As a referee for more than 300 professional boxing matches worldwide, Rafael Ramos has seen fighters climb up from the mat and refuse to have the towel thrown in.
He’s seen it as the third man in the ring in some of the sport’s epic world-title bouts, like Juan Manuel Marquez vs. Juan Diaz in 2009’s “Fight of the Year.”
And he’s seen the same competitiveness in a golf game, the one possessed by his niece, Johany Rivera.
“The best thing Johany has is that, no matter how bad a hole goes,” Ramos said, “she does not get upset. She keeps a good attitude.”
Rivera, 17, will finish her senior season this year at Smithson Valley High School. Earlier this year she signed a letter of intent to start her college career at St. Edward’s in Austin in the fall. She’s expected to be a part of a Hilltoppers team that finished fourth in the NCAA Division II championship last season.
St. Ed’s coach Jennifer McNeil indicated it was more than results that sold Rivera.
In September, Rivera won the STPGA Junior Tour event at her home course at River Crossing with a score of 71. She also won her high school district individual championship as a freshman, was second in the high school regional tournament last year while Smithson Valley would go on to a fourth-place team finish at the state’s UIL tournament.
She mentors at The First Tee of Greater San Antonio, at her local YMCA and church, and she serves on a superintendent advisory board at Smithson Valley. She’s working on acquiring a third language, French, to add to English and Spanish.
Her golf game is almost 10 years in the making, a product that sparked when she was taken to The First Tee at San Antonio’s Brackenridge Park as an 8-year-old sidekick to her sister. Her parents, Jose and Luz Rivera, took the kids out for a session, and the golden moment of getting hooked to the game came quickly.
“I found out I could be good at this in the very beginning,” Rivera said. “I was really good hitting off the tee.”
She stuck with the program, and over time it led to more notice with her tee shots when she played as the junior partner on a team with Bob Gilder in the Nature Valley First Tee Open at Pebble Beach in September.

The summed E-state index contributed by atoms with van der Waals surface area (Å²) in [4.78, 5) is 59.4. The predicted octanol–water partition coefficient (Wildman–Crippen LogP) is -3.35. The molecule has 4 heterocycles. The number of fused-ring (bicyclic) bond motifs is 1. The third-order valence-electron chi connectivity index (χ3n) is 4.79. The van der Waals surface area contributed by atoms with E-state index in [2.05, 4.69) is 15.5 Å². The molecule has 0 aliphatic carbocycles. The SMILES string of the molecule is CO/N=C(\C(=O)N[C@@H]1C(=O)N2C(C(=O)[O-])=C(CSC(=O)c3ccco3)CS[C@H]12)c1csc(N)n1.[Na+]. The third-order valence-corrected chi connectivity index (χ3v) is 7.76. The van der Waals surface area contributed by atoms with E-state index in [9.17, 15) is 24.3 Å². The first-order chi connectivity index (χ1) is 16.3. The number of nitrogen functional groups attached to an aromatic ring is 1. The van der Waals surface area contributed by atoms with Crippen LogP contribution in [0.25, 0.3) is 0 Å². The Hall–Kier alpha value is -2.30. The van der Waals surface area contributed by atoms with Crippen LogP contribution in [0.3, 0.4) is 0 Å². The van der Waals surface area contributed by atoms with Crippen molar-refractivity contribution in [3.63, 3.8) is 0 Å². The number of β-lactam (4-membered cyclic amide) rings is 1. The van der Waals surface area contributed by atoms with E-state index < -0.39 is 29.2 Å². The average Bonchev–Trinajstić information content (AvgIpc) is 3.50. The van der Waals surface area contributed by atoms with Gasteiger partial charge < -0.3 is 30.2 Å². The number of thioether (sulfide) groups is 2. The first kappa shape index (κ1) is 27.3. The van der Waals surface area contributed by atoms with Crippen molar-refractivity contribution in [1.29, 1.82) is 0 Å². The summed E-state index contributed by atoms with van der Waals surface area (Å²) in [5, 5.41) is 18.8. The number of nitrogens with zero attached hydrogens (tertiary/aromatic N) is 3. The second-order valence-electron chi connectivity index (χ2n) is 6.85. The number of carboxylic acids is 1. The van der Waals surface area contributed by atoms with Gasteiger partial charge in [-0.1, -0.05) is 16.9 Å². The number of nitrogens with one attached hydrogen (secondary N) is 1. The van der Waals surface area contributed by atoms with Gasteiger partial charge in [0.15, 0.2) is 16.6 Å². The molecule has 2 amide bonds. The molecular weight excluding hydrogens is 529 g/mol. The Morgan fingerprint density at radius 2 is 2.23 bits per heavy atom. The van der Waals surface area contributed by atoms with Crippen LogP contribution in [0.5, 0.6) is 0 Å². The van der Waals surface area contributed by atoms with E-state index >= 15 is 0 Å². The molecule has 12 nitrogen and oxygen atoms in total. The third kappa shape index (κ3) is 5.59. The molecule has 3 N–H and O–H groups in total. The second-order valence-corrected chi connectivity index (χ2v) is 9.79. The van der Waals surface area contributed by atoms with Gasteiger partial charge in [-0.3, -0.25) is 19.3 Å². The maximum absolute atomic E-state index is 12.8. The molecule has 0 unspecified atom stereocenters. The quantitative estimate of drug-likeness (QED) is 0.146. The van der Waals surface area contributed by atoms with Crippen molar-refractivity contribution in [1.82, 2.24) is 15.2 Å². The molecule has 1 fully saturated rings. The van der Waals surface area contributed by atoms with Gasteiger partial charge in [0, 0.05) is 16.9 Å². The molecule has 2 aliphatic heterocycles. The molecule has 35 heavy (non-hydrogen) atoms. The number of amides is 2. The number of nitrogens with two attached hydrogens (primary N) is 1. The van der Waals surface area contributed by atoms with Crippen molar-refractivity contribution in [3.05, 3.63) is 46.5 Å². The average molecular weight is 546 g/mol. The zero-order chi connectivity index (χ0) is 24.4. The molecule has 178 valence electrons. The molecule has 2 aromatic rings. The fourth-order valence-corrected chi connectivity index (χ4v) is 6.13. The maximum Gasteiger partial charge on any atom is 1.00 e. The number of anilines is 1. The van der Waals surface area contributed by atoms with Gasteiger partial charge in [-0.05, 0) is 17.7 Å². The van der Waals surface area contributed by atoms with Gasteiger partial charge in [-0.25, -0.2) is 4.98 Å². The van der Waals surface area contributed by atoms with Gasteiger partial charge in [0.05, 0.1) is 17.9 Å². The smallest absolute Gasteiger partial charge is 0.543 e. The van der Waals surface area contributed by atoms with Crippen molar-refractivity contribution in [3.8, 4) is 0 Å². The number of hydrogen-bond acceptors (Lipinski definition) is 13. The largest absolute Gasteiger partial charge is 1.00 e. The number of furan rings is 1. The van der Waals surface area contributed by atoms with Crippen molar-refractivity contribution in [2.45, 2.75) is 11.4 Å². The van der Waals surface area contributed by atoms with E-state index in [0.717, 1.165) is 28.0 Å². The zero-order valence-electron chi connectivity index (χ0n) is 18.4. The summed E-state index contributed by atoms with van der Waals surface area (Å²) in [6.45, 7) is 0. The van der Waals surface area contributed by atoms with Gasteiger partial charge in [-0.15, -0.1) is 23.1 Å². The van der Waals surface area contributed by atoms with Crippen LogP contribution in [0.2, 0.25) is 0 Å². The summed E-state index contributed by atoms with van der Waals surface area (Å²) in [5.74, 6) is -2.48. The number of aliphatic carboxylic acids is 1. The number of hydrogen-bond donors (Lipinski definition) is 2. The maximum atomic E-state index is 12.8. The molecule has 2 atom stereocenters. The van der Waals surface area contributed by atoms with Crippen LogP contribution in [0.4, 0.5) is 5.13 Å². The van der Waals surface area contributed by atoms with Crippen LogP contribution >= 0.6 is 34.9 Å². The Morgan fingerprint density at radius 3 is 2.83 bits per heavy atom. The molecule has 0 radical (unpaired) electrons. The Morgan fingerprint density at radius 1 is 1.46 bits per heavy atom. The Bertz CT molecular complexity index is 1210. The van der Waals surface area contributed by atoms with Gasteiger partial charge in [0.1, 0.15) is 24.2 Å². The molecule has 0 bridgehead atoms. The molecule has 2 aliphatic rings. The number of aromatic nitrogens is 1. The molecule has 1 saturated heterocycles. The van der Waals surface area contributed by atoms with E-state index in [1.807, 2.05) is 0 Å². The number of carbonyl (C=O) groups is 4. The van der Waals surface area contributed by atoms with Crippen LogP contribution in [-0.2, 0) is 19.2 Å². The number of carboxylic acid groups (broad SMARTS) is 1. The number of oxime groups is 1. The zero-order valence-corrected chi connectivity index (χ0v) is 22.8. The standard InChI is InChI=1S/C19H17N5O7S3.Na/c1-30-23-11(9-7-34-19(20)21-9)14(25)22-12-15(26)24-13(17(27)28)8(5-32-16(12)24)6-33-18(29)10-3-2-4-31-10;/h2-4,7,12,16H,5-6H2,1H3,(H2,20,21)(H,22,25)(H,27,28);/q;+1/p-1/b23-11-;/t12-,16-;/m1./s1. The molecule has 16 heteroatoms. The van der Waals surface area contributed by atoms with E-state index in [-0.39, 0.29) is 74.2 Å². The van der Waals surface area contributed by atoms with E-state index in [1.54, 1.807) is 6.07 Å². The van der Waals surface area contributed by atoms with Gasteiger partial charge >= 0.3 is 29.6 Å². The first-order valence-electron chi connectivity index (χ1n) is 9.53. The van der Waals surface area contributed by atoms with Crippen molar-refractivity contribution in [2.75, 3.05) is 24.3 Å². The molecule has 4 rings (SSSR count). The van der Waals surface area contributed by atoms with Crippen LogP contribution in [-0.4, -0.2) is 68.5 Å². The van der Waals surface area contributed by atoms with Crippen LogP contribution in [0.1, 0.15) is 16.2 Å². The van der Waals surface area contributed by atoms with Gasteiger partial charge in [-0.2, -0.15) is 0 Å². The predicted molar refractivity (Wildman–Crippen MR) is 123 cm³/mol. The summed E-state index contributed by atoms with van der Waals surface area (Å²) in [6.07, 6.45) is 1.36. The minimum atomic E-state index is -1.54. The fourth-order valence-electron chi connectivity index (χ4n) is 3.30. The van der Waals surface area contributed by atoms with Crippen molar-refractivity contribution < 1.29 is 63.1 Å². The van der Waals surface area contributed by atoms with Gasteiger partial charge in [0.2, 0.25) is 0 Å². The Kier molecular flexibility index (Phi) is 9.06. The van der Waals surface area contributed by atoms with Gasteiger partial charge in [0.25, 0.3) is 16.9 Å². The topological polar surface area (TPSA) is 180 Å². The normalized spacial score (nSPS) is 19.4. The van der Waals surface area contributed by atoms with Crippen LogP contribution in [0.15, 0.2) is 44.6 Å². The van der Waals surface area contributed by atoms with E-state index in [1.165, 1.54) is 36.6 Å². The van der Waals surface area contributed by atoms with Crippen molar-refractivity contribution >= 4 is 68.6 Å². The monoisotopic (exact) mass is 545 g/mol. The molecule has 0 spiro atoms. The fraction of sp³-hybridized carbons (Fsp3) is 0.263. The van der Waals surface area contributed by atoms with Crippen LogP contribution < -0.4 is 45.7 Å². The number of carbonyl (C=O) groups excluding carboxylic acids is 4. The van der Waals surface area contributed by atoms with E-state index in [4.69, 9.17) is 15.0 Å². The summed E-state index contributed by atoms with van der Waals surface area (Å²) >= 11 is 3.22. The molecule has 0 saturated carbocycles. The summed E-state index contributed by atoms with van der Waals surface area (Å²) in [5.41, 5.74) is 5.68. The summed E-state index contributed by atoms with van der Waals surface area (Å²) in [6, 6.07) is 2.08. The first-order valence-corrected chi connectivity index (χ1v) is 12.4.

“She absolutely killed the tee ball,” Gilder said. “She’s not afraid to swing at it, and still be able to hit it straight.”
Gilder, a six-time winner in his days on the PGA Tour with 10 victories as a Champions Tour member, enjoyed Pebble Beach so much with Rivera that he snuck in a round at River Crossing with her and her uncle Rafael Ramos in the days leading up to the AT&T Championship last year.
Gilder noticed something more than her driver.
“She’s a really nice person,” Gilder said, “but you can see underneath she’s clearly got that competitive spirit. I came away totally, totally impressed.”
Rivera (her friends often call her Jo-Jo) also had talks with Trinity, St. Mary’s and Baylor before signing with St. Ed’s. She’s considering studying kinesiology, and she said she wanted a college experience that was close to what she’s enjoyed at the Smithson Valley on a team coached by Jason Pape.
“We, all the players on our team at Smithson Valley, make each other better,” Rivera said. “And I love that team atmosphere at St. Edward’s. I wanted a close team, like what we have now.”
So she’s ready to answer the bell, her fight-referee uncle believes. He credits her parents for getting her this far. But he won’t let her reputation with the driver go unchallenged – sort of.
“She can’t out-drive me,” Ramos said. “But,” he paused, “she can out-play me.”